Story Source:

The above story is based on materials provided by Cornell University. Note: Materials may be edited for content and length.


Journal Reference:

  1. Chen Wang, Yong-Tao Cui, Jordan A. Katine, Robert A. Buhrman, Daniel C. Ralph. Time-resolved measurement of spin-transfer-driven ferromagnetic resonance andspin torque in magnetic tunnel junctions. Nature Physics, 2011; DOI: 10.1038/nphys1928

Cite This Page:

Cornell University. "Physicists measure current-induced torque in nonvolatile magnetic memory devices." ScienceDaily. ScienceDaily, 14 March 2011. <www.sciencedaily.com/releases/2011/03/110309141731.htm>.
Cornell University. (2011, March 14). Physicists measure current-induced torque in nonvolatile magnetic memory devices. ScienceDaily. Retrieved August 29, 2014 from www.sciencedaily.com/releases/2011/03/110309141731.htm
Cornell University. "Physicists measure current-induced torque in nonvolatile magnetic memory devices." ScienceDaily. www.sciencedaily.com/releases/2011/03/110309141731.htm (accessed August 29, 2014).

Share This




More Computers & Math News

Friday, August 29, 2014

Featured Research

from universities, journals, and other organizations


Featured Videos

from AP, Reuters, AFP, and other news services

JPMorgan Chase Confirms Possible Cyber Attack

JPMorgan Chase Confirms Possible Cyber Attack

Reuters - US Online Video (Aug. 28, 2014) Attackers stole checking and savings account information and lots of other data from JPMorgan Chase, according to the New York Times. Other banks are believed to be victims as well. Fred Katayama reports. Video provided by Reuters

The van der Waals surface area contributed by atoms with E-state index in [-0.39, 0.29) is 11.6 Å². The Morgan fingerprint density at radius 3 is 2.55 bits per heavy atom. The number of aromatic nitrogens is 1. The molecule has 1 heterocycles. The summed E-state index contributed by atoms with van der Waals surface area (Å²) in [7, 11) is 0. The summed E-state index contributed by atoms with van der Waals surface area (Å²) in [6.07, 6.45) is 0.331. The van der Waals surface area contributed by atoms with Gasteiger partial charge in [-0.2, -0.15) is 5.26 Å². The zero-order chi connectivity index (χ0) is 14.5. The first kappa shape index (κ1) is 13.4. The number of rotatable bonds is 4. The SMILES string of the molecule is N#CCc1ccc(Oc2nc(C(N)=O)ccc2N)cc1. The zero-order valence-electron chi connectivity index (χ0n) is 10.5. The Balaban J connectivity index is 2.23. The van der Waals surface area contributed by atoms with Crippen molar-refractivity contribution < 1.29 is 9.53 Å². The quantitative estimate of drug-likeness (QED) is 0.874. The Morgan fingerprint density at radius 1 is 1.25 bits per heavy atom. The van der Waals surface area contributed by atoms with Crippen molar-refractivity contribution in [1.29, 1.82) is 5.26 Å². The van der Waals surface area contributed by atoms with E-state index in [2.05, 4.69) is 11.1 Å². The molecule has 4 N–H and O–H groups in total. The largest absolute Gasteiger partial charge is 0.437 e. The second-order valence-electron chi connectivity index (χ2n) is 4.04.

Powered by NewsLook.com
Spend 2 Minutes Watching This Smartwatch Roundup

Spend 2 Minutes Watching This Smartwatch Roundup

Newsy (Aug. 28, 2014) LG announces a round-faced smartwatch, Samsung adds 3G connectivity to its latest wearable, and Apple will reportedly announce the iWatch on Sept. 9. Video provided by Newsy
Powered by NewsLook.com
Why Apple Might Add Mobile Payment Options To iPhone 6

Why Apple Might Add Mobile Payment Options To iPhone 6

Newsy (Aug. 28, 2014) A report by Wired suggests Apple's next iPhone will feature a mobile payment system and near-field communication. Video provided by Newsy
Powered by NewsLook.com
Hackerspace Provides Hackers Creative Haven

Hackerspace Provides Hackers Creative Haven

AP (Aug. 27, 2014) HeatSync Labs, a so-called hackerspace in Mesa, Arizona provides members and the public alike a space to allow their creative juices to flow and make their tech dreams into a reality. (Aug 27) Video provided by AP
Powered by NewsLook.com

Search ScienceDaily

Number of stories in archives: 140,361

Find with keyword(s):
Enter a keyword or phrase to search ScienceDaily for related topics and research stories.

Save/Print:
Share:

Breaking News:
from the past week

In Other News

... from NewsDaily.com

Science News

Health News

Environment News

Technology News



Save/Print:
Share:

Free Subscriptions


Get the latest science news with ScienceDaily's free email newsletters, updated daily and weekly. Or view hourly updated newsfeeds in your RSS reader:

Get Social & Mobile


Keep up to date with the latest news from ScienceDaily via social networks and mobile apps:

Have Feedback?


Tell us what you think of ScienceDaily -- we welcome both positive and negative comments. Have any problems using the site? Questions?
Mobile: iPhone Android Web
Follow: Facebook Twitter Google+
Subscribe: RSS Feeds Email Newsletters
Latest Headlines Health & Medicine Mind & Brain Space & Time Matter & Energy Computers & Math Plants & Animals Earth & Climate Fossils & Ruins